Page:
Unfortunately, the promise of “that one book” or “that one podcast” is tempting to jump on as a means of getting ourselves out of the mud and back into the game. But the reality is, although many other human beings have experienced what we’ve been through, looking through only their pool of answers distracts us from finding our own.

Fatigue and The Spectrum of Inspiration

A lack of inspiration has less to do with the amount of work or stress (people can have ‘good’ stress that comes from a fruitful and engaging lifestyle) and more to do with our distance from inspiration.

Whether our inspiration comes from internal or external sources, we can feel uninspired when we’re cut off from that wellspring: maybe you haven’t traveled somewhere new for a while, checked out any new spots or shows, interact with people that are important to you or even just had time to be alone with your own thoughts. In short, you’re stuck in the same dull place for too long—geographically or mentally.

It naturally follows that we need to bring back (read: reschedule) these inspirations into our lives or find new ones. However, an important caveat—especially in our current era—is that we must also have some tangible access to them. FOMO is a thing and the gap between what our situation could be versus what we can realistically achieve in our situation doesn’t always turn into the stuff dreams are made of: it decays into restlessness (despite the intended audience of this particular source, the symptoms certainly apply to all modern humans).

At the other end of lacking inspirational things in our lives is the excess of things that can drain our mental batteries that while constantly evolving, haven’t updated quickly enough to process the new glut of stressors (if they were ever meant to). When this happens, we might start a cascade of rushed, unconscious but poor decisions that take us to a place we might not have wanted to end up.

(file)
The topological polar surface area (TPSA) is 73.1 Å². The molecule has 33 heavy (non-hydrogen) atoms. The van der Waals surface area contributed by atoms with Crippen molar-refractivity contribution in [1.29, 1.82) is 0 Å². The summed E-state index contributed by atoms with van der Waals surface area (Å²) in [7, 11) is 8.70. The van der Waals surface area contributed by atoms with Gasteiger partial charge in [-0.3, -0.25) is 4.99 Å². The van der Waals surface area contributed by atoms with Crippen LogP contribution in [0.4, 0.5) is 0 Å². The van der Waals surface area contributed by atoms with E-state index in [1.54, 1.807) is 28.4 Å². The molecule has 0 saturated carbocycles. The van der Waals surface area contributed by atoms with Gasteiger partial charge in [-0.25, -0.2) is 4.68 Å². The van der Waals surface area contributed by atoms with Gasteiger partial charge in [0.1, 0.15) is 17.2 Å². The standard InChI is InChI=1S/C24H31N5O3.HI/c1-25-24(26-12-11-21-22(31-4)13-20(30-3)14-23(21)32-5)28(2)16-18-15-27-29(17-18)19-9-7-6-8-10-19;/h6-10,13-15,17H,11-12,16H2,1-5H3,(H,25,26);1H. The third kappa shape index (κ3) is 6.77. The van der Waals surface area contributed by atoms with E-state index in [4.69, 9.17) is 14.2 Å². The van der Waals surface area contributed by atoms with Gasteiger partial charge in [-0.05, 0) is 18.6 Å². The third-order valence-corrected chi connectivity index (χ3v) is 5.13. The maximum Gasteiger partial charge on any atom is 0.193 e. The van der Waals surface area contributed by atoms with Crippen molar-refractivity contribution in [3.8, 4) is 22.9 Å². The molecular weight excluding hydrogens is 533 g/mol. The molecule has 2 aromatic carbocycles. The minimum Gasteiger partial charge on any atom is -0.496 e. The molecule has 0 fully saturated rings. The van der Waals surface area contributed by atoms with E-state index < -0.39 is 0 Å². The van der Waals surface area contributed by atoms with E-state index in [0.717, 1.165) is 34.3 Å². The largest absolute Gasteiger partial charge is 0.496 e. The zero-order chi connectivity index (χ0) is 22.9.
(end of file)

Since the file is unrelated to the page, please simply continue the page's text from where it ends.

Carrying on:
The Fall Back

Sigh, such is reality that try what we can, following the conventional wisdom of “you just need to chill out” is not always possible and we don’t know what else to do.

  • Do less or quit — temporarily: Where possible, cut out the tasks that will lead you to burnout.
  • Reframe: If the cause is that you’re too overloaded by the situation to even consider seeking out inspiration, is it possible to see this from another angle or find the silver lining? Are we unconsciously starting to catastrophize because of how we view the situation?
  • Counterbalance and offset: If you can’t substantially change your work situation and can’t leave, the only solution is to deliberately counterbalance that with what free time you have.
  • Medicate—RESPONSIBLY: Assuming your lack of inspiration isn’t a symptom of something more serious, responsible non-dependent self-medication remains an option. We already use technology to regulate and adapt to a stressful modern life. Used appropriately, chemical technology can give us the same helping hand. This isn’t a call to abuse substances, but to try out other options such as nootropics.
  • Soul search: If all the articles, chats with friends and podcasts aren’t helping take the “me” time you need to be alone and uncomfortable with your thoughts.
  • Forget “perfect,” just aim to learn: Going out and learning something provides you with a double dose of growth. Acquiring knowledge introduces new stimulus while also touching back on the idea of achievement.

At the end of the day, it’s not always easy to turn that feeling of “meh” into “chyeah!” but it is possible. Creativity isn’t driven by serendipity, it’s about constantly finding solutions through unexpected connections, something we’ve doubled, tripled, quadrupled down on. Like a muscle, it can be trained and enhanced through focus and practice.